BEED: I’ve used cabazitaxel for a long time, and it came out 12 years ago at least.1 I find that it’s very helpful. Sometimes patients are old and they get confused or have Alzheimer disease, but everybody who comes in is afraid of chemotherapy. So I tell them that everyone is [afraid of chemotherapy], but you’ll probably feel better on it, and we can work with these AEs. You could stop at any time, and… if you encounter AEs that’s no problem, we’ll just stop it. But let’s give it a whirl because it’s not going to work if you don’t try it. Without therapy, you’re only going to get worse.

ALUMKAL: I think that’s a great point, Dr Beed. Many patients have had experience with family members or people in the past who have had chemotherapy. I always tell patients that, as far as chemotherapy goes, [cabazitaxel] is one of the easier ones to take. It’s not emetogenic. There aren’t severe risks of neutropenic fever, particularly if you’re using a lower dose of cabazitaxel or you’re using it with a growth factor. I often find that patients, after some conversation and some reassurance, are at least willing to give it a try. While most of them get through their planned course of therapy, unfortunately, many of them progress, but I generally am not stopping due to toxicity.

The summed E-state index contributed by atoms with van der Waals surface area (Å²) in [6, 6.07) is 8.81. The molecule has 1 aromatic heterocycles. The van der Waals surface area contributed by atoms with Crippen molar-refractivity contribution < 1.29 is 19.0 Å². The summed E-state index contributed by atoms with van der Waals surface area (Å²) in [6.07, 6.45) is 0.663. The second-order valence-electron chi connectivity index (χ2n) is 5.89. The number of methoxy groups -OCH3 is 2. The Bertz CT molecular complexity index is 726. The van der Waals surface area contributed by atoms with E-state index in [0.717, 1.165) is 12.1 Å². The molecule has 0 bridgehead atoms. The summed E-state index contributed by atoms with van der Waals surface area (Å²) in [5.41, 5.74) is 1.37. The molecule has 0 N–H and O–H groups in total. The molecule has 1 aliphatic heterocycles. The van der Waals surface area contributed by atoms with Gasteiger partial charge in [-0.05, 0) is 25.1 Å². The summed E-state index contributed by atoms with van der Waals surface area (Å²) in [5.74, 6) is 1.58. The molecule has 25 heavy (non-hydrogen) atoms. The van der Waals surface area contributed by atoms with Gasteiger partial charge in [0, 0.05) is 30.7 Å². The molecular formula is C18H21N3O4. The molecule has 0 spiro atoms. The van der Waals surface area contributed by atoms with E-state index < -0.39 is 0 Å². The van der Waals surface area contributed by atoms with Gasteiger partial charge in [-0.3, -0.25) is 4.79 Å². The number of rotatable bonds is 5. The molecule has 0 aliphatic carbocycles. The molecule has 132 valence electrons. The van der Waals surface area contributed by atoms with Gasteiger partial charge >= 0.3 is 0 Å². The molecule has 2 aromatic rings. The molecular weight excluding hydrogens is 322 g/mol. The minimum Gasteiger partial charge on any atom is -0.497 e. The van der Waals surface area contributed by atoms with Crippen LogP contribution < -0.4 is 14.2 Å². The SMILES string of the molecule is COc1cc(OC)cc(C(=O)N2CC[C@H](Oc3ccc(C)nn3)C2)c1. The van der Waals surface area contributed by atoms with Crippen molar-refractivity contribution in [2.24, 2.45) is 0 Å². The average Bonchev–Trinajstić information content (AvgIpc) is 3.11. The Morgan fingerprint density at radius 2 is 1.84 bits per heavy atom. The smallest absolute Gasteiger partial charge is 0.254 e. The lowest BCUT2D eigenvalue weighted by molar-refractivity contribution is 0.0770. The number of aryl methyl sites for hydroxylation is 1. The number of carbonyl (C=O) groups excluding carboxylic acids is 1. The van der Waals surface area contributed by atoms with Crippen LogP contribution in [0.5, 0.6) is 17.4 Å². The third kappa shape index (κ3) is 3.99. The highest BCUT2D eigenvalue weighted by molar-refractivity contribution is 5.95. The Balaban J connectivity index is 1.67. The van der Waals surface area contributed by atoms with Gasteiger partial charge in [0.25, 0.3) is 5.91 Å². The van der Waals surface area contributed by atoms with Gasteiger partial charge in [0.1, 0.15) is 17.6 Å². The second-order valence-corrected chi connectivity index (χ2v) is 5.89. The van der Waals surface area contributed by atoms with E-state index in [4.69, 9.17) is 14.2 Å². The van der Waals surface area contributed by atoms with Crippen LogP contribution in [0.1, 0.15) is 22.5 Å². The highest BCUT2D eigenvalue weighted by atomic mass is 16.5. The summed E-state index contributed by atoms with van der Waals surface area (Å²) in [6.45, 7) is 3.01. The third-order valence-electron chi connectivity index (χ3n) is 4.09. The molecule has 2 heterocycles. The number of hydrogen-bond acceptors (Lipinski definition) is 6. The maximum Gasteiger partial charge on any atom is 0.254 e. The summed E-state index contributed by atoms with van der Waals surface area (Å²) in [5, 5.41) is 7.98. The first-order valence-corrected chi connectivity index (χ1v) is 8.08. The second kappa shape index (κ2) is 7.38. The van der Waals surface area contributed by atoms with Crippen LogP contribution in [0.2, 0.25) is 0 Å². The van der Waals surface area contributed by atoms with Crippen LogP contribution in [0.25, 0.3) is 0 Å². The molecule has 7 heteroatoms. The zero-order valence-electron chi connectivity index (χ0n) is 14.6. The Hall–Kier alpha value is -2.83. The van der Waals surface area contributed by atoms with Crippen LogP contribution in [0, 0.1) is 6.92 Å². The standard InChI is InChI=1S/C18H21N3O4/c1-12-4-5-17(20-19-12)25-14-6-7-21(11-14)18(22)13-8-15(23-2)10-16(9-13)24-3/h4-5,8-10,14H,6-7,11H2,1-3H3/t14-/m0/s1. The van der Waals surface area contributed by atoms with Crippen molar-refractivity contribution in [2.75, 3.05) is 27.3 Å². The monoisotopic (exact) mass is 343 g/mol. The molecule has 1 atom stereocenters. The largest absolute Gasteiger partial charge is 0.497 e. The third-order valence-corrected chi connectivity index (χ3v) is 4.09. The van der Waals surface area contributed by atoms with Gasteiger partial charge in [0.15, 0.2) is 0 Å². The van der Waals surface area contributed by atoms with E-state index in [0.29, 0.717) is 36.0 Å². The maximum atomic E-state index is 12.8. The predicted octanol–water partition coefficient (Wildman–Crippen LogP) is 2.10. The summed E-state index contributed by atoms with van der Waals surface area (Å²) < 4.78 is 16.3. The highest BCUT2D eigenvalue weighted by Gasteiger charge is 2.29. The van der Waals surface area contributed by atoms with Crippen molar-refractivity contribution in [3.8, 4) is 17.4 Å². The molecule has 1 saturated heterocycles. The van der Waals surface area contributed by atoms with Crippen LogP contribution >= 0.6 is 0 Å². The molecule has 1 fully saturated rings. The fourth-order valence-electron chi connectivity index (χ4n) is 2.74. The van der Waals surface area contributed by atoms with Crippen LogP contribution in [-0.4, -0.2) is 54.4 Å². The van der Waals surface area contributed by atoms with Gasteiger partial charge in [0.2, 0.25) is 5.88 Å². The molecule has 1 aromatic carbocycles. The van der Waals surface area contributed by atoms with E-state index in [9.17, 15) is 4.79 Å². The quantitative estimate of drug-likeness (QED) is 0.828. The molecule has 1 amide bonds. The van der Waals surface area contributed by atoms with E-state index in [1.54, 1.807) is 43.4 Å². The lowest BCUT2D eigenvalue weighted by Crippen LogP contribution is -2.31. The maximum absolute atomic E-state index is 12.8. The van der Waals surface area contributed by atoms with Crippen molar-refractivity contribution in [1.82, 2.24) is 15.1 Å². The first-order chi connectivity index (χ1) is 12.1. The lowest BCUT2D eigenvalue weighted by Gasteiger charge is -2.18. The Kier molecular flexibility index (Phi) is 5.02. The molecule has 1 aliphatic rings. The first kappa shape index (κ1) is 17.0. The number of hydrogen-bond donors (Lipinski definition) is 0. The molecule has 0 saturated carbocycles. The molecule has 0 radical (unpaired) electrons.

1. FDA Center for Drug Evaluation and Research. Approval package for: Jevtana. June 17, 2010. Accessed June 13, 2023.

2. FDA approves lower dose of cabazitaxel for prostate cancer. FDA. September 14, 2017. Accessed June 13, 2023.

3. Eisenberger M, Hardy-Bessard AC, Kim CS, et al. Phase III study comparing a reduced dose of cabazitaxel (20 mg/m2) and the currently approved dose (25 mg/m2) in postdocetaxel patients with metastatic castration-resistant prostate cancer-PROSELICA. J Clin Oncol. 2017;35(28):3198-3206. doi:10.1200/JCO.2016.72.1076

4. de Wit R, de Bono J, Sternberg CN, et al; CARD Investigators. Cabazitaxel versus abiraterone or enzalutamide in metastatic prostate cancer. N Engl J Med. 2019;381(26):2506-2518. doi:10.1056/NEJMoa1911206